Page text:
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Why Is Bounce Rate Important?

Please note: Since publishing this article, Google Analytics has shifted focus from Bounce Rate to Engagement Rate and it is tracked differently. We have left this post up for those still curious about bounce rates. But look out for our new post about Engagement Rates and why they matter. 

You’ve probably heard the term bounce rate discussed before, whether by your marketing or IT teams or just in general conversation. You know the word, you know it’s an important marketing metric that cannot be understated, but what does it actually mean? And why is bounce rate important?

On the surface, this key term may seem to convey a simple message. However, understanding its true implications requires a deeper understanding of how marketers interpret the results. So how do you utilise this metric to fully maximise your digital marketing efforts?

Good news! You’ve come to the right place. Read on for our full audit on bounce rate and how to use it to maximise your results.

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What is Bounce Rate?

According to Google Analytics, bounce rate measures the percentage of single interaction visits to your website. Simply put, any time a visitor leaves your website from the same page they entered, without viewing any other pages or clicking, that’s a bounce. This also includes visitors who remained on the page until the session timed out. Therefore, the bounce rate shows the percentage of visitors who simply ‘bounced’ off your website. Visitors can bounce from your website by clicking on an external link to another website, clicking the ‘Back’ button to leave the site, closing an open window or tab, typing a new URL or if the session times out.

How do visitors get recorded as a bounce?

Google Analytics considers a visitor to have ‘interacted’ with the website if they visit at least one additional page during their visit.

How is Bounce Rate Calculated?

Calculating your bounce rate can be performed by dividing the number of one-page-only visits, by the total number of entries to the website. If there were 500 visitors to your website on a specific day, and 250 visitors left without triggering any further interaction, the bounce rate on that specific day would equate to 50%. Therefore, it is a percentage of the total website visits during a specified period. The mathematical equation is written as follows:

Rb = (Tv/Te)

Google Analytics provides your overall site-wide bounce rate, but you can use this calculation to measure and track bounce rate for specific pages. Understanding this concept is critical for optimising certain pages on your website and analysing user engagement.

Why is it Important to Understand Bounce Rate?

users bouncing off a site

Bounce rates hold significant importance to the overall quality of your website and goal completions:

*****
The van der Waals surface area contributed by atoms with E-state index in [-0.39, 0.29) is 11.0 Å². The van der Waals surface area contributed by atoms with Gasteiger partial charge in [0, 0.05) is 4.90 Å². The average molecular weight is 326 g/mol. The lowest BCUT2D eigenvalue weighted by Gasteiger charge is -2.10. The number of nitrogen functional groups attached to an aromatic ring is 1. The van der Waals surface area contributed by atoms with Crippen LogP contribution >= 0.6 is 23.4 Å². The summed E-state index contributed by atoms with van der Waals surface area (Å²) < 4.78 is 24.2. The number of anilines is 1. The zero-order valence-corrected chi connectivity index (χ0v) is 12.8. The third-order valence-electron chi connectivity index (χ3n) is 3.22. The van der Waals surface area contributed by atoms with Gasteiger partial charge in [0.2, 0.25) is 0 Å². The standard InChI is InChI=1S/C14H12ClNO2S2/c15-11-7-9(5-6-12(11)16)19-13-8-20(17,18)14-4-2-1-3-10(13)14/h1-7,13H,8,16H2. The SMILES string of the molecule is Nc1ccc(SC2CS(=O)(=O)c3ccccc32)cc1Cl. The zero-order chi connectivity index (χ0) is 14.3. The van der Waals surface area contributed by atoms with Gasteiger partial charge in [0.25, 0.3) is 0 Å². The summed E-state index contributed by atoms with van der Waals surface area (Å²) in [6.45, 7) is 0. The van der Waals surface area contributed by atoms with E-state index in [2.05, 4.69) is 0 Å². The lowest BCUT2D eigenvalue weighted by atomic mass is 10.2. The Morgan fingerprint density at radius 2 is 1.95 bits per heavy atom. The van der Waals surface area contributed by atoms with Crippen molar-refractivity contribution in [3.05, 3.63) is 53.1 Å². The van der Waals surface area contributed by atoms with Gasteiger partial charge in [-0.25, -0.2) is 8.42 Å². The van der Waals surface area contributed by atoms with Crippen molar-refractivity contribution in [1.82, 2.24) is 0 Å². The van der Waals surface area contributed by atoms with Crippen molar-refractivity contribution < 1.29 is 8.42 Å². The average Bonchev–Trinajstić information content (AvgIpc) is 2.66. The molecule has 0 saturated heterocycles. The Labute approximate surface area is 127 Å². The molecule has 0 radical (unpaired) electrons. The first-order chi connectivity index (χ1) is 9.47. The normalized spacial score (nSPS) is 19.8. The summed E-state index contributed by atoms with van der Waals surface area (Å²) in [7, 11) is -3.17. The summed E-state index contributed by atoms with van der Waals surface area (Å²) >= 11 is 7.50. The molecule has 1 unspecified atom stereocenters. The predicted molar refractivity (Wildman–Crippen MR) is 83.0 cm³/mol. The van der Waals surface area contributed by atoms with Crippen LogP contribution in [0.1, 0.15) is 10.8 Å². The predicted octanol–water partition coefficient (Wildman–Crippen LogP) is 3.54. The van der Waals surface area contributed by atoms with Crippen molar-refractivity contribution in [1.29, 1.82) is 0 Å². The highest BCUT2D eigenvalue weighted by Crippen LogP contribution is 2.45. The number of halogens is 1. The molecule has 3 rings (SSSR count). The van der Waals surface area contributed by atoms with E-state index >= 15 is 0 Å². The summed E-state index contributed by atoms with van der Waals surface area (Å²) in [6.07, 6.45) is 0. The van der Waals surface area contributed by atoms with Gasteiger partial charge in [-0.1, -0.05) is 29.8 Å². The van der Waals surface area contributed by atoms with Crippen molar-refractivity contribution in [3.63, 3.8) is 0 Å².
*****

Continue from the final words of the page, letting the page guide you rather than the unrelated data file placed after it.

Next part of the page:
• A visitor who bounces from your website will not convert. Therefore, reducing the likelihood of someone bouncing off your website will help to increase possible conversions.
  • Bounce rate may also be used as an important Google Ranking Factor. Although there are various opinions on this, your SEO efforts should take bounce rate into consideration for optimal first page google rankings. (However, there are exceptions to this that we will discuss later).
  • Bounce rate is a measure of visit quality. Therefore, this metric may help you to determine whether your website (or specific page within), has issues with content relevance, user experience, page layout or copywriting.

Ultimately bounce rate may indicate to you that various elements need enhancing or further analysis. However, we use the word may, as there are other important factors when interpreting bounce rate and you shouldn’t use this metric solely to judge the success of your website. For example, the purpose of your website, the type of business and/or industry and marketing channels are other factors that need to be determined in conjunction with bounce rate to provide a holistic picture of your website.

 

Why do Users Bounce?

Common reasons that may cause users to bounce can vary from slow page loading to low quality content. If visitors are struggling to engage with your website, they will most likely bounce. Ensuring that you constantly optimise will reduce your website bounce rate and improve user experience. Here are some common causes of user bounce:

Slow to Load Pages

Fast loading site pages are crucial for website traffic. Users are highly time sensitive and want facts fast. Therefore, if your page takes longer than a few seconds to load, users will be likely to bounce. In fact, evidence shows that if a page takes longer than 3 seconds to load, users are much more likely to bounce. Site speed is part of Google’s ranking algorithm so it is crucial for your SEO. Slow loading pages is recognised by Google as a factor contributing to poor user experience, thus, Google will take into consideration and may promote content that provides a positive experience.